The Basics of Skin Cancer
Some of us have had skin cancer for a long time. We may have lost count of the number of skin cancer procedures we’ve had to remove cancerous or precancerous areas. Some of us may have been recently diagnosed with skin cancer and aren’t exactly sure what to expect, while some of us may be supporting a loved one through their journey with skin cancer. And some of us may have noticed an area that looks out of the ordinary but we aren’t sure if it is something that needs to be checked by a doctor. (I’ll give you the quick response to this one: err on the side of caution, and have anything suspicious or worrisome on your skin that doesn’t go away within a few weeks checked by a dermatologist).
Let's get back to the basics
I thought it might be a good idea to review the basics of skin cancer. This may be new information for some and a refresher for others. Even though I’ve had skin cancer since 1995, I find that I’m still learning new things about it.
Let's talk about the big three
The three most common types of skin cancer are basal cell carcinoma, squamous cell carcinoma, and melanoma. Basal cell carcinoma is the most common form, with around 3.6 million cases diagnosed each year in the United States. Basal cell carcinomas can appear as shiny bumps or red patches, or they may also be a sore that doesn’t heal.
Basal cell carcinoma
BCC typically doesn’t metastasize (meaning they don’t typically spread to other organs), but that doesn’t mean basal cell carcinomas can be ignored. If left untreated, they can grow deep and grow wide under the skin, spreading to tissue and bone in the area of the cancer and can cause disfigurement.
Squamous cell carcinoma
SCC is diagnosed at the rate of approximately 1.8 million per year in the United States. They can appear as wart-looking areas, scaly patches, or open sores, and can sometimes grow rather quickly. Squamous cell carcinomas can metastasize if left untreated.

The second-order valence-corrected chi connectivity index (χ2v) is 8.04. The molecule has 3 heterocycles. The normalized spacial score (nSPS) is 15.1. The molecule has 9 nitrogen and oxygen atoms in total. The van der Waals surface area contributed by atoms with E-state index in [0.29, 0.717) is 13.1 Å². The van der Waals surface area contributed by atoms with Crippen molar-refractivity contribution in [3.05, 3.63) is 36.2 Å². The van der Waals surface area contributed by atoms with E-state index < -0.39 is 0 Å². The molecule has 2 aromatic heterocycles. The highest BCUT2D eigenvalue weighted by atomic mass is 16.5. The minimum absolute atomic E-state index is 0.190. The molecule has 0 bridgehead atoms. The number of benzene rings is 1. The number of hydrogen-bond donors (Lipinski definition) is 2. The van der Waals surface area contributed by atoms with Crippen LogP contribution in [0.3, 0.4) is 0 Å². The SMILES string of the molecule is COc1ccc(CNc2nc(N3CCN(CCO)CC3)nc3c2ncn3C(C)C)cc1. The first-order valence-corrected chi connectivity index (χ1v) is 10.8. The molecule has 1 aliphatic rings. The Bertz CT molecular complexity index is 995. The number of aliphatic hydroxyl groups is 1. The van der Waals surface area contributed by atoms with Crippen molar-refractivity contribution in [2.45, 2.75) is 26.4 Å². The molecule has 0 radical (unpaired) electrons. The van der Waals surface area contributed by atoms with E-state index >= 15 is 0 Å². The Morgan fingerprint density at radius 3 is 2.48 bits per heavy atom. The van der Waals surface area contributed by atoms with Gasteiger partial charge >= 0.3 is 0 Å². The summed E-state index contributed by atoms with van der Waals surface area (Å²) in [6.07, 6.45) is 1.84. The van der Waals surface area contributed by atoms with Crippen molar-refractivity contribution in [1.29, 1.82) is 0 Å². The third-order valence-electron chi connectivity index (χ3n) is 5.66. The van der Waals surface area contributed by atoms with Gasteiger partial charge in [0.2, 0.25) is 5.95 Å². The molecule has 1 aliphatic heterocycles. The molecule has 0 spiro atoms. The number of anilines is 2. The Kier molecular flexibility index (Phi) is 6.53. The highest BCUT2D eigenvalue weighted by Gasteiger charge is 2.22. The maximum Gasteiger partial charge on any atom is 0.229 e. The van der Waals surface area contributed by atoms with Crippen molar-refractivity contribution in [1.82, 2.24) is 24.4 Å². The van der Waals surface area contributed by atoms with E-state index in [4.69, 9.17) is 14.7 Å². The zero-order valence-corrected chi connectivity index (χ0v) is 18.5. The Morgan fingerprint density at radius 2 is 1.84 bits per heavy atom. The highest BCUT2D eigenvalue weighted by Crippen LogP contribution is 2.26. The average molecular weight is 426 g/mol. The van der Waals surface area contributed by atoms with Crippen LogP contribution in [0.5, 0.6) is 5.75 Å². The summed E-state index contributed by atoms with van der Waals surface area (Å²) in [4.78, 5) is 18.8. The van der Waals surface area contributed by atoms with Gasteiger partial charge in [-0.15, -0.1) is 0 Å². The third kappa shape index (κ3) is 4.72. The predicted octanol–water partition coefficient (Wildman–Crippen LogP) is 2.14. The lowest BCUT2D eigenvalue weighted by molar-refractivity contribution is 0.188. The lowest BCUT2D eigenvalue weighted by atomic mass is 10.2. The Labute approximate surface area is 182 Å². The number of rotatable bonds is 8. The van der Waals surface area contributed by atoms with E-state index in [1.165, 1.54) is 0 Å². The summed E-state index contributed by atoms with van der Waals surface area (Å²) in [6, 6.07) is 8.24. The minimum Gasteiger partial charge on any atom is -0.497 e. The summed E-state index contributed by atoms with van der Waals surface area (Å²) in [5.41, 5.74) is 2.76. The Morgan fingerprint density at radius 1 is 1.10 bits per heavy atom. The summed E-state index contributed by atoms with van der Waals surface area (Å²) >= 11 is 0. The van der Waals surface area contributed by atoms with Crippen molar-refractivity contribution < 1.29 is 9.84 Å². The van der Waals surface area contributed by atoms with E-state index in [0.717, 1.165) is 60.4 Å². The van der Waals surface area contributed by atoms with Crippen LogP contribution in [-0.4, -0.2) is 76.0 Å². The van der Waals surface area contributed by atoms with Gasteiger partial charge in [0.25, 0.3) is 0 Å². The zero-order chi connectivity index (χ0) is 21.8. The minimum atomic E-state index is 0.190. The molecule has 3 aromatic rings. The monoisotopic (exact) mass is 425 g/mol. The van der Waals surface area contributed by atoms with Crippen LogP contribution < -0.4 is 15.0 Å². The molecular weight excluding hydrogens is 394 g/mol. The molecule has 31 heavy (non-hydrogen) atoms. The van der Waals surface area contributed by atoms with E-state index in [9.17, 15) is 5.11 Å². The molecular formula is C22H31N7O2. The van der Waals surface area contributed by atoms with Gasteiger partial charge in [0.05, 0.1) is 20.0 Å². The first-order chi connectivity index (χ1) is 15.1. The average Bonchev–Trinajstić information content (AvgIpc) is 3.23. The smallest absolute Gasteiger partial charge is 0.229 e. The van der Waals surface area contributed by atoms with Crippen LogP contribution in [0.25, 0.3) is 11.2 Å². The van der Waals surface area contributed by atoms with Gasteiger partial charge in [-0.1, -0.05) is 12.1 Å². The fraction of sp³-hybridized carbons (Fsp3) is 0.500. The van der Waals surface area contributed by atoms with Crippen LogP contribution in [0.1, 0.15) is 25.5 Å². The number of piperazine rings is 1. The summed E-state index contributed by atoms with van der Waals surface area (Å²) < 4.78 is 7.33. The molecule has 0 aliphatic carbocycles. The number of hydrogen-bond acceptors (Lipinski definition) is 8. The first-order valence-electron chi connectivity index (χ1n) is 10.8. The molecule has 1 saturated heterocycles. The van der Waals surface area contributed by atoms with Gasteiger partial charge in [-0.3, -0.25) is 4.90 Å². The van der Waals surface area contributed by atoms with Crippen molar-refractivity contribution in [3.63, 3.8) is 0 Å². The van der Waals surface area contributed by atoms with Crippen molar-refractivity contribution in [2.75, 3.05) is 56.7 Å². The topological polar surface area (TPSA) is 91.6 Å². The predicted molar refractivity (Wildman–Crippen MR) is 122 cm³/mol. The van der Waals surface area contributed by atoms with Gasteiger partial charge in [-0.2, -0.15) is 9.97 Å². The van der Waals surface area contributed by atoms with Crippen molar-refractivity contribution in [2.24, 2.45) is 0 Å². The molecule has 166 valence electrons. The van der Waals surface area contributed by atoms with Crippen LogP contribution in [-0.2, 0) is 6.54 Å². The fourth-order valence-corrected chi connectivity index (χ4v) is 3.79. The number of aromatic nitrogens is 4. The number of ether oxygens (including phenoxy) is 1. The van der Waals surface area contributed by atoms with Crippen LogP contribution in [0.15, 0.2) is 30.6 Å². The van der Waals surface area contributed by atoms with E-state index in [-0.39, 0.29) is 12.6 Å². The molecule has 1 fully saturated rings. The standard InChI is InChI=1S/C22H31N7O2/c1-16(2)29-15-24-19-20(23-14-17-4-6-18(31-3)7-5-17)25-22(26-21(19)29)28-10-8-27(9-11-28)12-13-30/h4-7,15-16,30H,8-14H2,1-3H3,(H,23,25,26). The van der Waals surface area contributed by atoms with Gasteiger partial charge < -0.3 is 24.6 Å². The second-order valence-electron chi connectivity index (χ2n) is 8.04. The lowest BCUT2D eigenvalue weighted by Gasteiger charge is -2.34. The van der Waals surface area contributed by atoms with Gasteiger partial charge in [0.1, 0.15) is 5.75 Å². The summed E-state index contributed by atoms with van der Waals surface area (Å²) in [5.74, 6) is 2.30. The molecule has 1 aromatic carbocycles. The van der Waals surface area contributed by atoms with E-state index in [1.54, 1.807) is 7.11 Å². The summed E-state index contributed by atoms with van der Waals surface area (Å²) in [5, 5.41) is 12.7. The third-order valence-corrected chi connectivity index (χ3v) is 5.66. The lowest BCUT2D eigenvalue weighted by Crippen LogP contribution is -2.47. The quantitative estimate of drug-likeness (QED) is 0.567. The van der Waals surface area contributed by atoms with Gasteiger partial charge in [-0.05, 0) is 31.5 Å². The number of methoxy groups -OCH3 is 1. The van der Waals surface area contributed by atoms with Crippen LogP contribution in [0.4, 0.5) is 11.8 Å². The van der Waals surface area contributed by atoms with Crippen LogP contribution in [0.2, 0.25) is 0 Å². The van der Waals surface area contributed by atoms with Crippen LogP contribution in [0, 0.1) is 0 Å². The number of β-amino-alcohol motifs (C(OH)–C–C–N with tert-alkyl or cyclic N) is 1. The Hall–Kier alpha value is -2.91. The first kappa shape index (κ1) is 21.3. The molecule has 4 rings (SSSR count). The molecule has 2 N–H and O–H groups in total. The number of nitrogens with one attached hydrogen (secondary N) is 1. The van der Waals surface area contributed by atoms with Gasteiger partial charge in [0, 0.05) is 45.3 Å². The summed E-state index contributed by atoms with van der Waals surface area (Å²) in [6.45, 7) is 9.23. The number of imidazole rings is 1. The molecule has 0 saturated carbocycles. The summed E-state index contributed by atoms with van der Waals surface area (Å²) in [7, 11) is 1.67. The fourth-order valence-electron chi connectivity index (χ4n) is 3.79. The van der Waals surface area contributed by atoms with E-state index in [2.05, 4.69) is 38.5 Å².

Melanoma is the most dangerous of the three skin cancers. Approximately 106,000 people a year in the U.S. are diagnosed with melanoma. Melanomas may or may not appear in moles, and they can be black or dark brown, but can also appear in other colors – blue, purple, white, pink, or red. The ABCDEs of melanoma (asymmetry, border, color, diameter, evolving) can be helpful in identifying suspicious areas. Melanomas can metastasize, and early treatment provides the best survival rate.
Rare skin cancers
Merkel cell carcinoma, dermatofibrosarcoma protuberans, sebaceous gland carcinoma, Kaposi's sarcoma, and cutaneous T-cell lymphoma are the 5 most common of the rare skin cancers. They vary in presentation, symptoms, and their ability to metastasize.
Let's be aware of the causes
Over-exposure to the sun and the use of tanning beds are culprits of many of the cases of skin cancer each year. It’s important to limit your time in the sun, to not use tanning beds, and to be sure to do all you can to avoid sunburns. You should also be aware of any family history of skin cancer, as heredity can be a risk factor.
Examine, examine, examine
Keeping a close eye on your skin is a good way to notice any new area that may need to be checked by a dermatologist. Frequent self-skin checks are important, but so are routine skin checks by your doctor. Even though photos of skin cancer or reading descriptions of the various types of skin cancer can be helpful in identifying suspicious areas, it is always best to have a professional opinion. Your skin cancer may or may not look like someone else’s skin cancer did. Remember, early detection and treatment are best!
What is one "basic" piece of information about skin cancer that you wish everyone knew?
How often do you go for a skin check?